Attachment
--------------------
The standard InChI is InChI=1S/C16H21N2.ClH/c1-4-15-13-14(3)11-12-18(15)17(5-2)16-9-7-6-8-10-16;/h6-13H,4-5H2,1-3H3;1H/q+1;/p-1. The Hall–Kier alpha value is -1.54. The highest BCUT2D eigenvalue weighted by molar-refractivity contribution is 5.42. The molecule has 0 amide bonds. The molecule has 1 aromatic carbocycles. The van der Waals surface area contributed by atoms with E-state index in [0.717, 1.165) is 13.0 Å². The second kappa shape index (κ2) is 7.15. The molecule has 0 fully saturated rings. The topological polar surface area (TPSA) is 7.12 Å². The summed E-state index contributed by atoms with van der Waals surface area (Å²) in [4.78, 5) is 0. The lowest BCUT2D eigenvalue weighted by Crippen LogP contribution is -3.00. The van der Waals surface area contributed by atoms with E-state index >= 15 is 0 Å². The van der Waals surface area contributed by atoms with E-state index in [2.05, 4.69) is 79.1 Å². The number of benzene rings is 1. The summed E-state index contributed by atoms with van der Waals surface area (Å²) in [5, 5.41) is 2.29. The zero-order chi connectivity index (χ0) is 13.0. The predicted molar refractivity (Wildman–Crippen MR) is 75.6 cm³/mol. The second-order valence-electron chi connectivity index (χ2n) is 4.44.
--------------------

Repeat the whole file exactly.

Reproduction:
The standard InChI is InChI=1S/C16H21N2.ClH/c1-4-15-13-14(3)11-12-18(15)17(5-2)16-9-7-6-8-10-16;/h6-13H,4-5H2,1-3H3;1H/q+1;/p-1. The Hall–Kier alpha value is -1.54. The highest BCUT2D eigenvalue weighted by molar-refractivity contribution is 5.42. The molecule has 0 amide bonds. The molecule has 1 aromatic carbocycles. The van der Waals surface area contributed by atoms with E-state index in [0.717, 1.165) is 13.0 Å². The second kappa shape index (κ2) is 7.15. The molecule has 0 fully saturated rings. The topological polar surface area (TPSA) is 7.12 Å². The summed E-state index contributed by atoms with van der Waals surface area (Å²) in [4.78, 5) is 0. The lowest BCUT2D eigenvalue weighted by Crippen LogP contribution is -3.00. The van der Waals surface area contributed by atoms with E-state index >= 15 is 0 Å². The van der Waals surface area contributed by atoms with E-state index in [2.05, 4.69) is 79.1 Å². The number of benzene rings is 1. The summed E-state index contributed by atoms with van der Waals surface area (Å²) in [5, 5.41) is 2.29. The zero-order chi connectivity index (χ0) is 13.0. The predicted molar refractivity (Wildman–Crippen MR) is 75.6 cm³/mol. The second-order valence-electron chi connectivity index (χ2n) is 4.44.